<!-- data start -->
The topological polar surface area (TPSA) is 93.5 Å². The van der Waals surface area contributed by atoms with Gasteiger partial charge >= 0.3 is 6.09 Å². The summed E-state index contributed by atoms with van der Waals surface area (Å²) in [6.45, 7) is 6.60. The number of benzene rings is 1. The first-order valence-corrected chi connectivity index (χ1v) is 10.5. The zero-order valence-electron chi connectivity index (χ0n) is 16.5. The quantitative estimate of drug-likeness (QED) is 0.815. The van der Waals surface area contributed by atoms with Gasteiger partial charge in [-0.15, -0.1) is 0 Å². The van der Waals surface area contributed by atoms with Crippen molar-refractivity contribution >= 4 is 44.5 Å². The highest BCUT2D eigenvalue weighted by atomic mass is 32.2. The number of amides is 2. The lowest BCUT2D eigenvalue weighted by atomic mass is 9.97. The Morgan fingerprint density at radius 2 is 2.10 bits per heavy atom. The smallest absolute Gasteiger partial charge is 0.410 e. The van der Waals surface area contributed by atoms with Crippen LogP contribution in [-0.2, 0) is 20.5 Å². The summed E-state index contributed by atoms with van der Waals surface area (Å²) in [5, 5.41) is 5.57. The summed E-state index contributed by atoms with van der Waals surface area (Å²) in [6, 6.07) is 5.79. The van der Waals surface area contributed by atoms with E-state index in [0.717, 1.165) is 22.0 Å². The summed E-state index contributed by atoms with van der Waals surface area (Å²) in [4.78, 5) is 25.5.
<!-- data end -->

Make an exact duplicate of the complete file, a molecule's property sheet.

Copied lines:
The topological polar surface area (TPSA) is 93.5 Å². The van der Waals surface area contributed by atoms with Gasteiger partial charge >= 0.3 is 6.09 Å². The summed E-state index contributed by atoms with van der Waals surface area (Å²) in [6.45, 7) is 6.60. The number of benzene rings is 1. The first-order valence-corrected chi connectivity index (χ1v) is 10.5. The zero-order valence-electron chi connectivity index (χ0n) is 16.5. The quantitative estimate of drug-likeness (QED) is 0.815. The van der Waals surface area contributed by atoms with Gasteiger partial charge in [-0.15, -0.1) is 0 Å². The van der Waals surface area contributed by atoms with Crippen molar-refractivity contribution >= 4 is 44.5 Å². The highest BCUT2D eigenvalue weighted by atomic mass is 32.2. The number of amides is 2. The lowest BCUT2D eigenvalue weighted by atomic mass is 9.97. The Morgan fingerprint density at radius 2 is 2.10 bits per heavy atom. The smallest absolute Gasteiger partial charge is 0.410 e. The van der Waals surface area contributed by atoms with Crippen LogP contribution in [-0.2, 0) is 20.5 Å². The summed E-state index contributed by atoms with van der Waals surface area (Å²) in [5, 5.41) is 5.57. The summed E-state index contributed by atoms with van der Waals surface area (Å²) in [6, 6.07) is 5.79. The van der Waals surface area contributed by atoms with E-state index in [0.717, 1.165) is 22.0 Å². The summed E-state index contributed by atoms with van der Waals surface area (Å²) in [4.78, 5) is 25.5.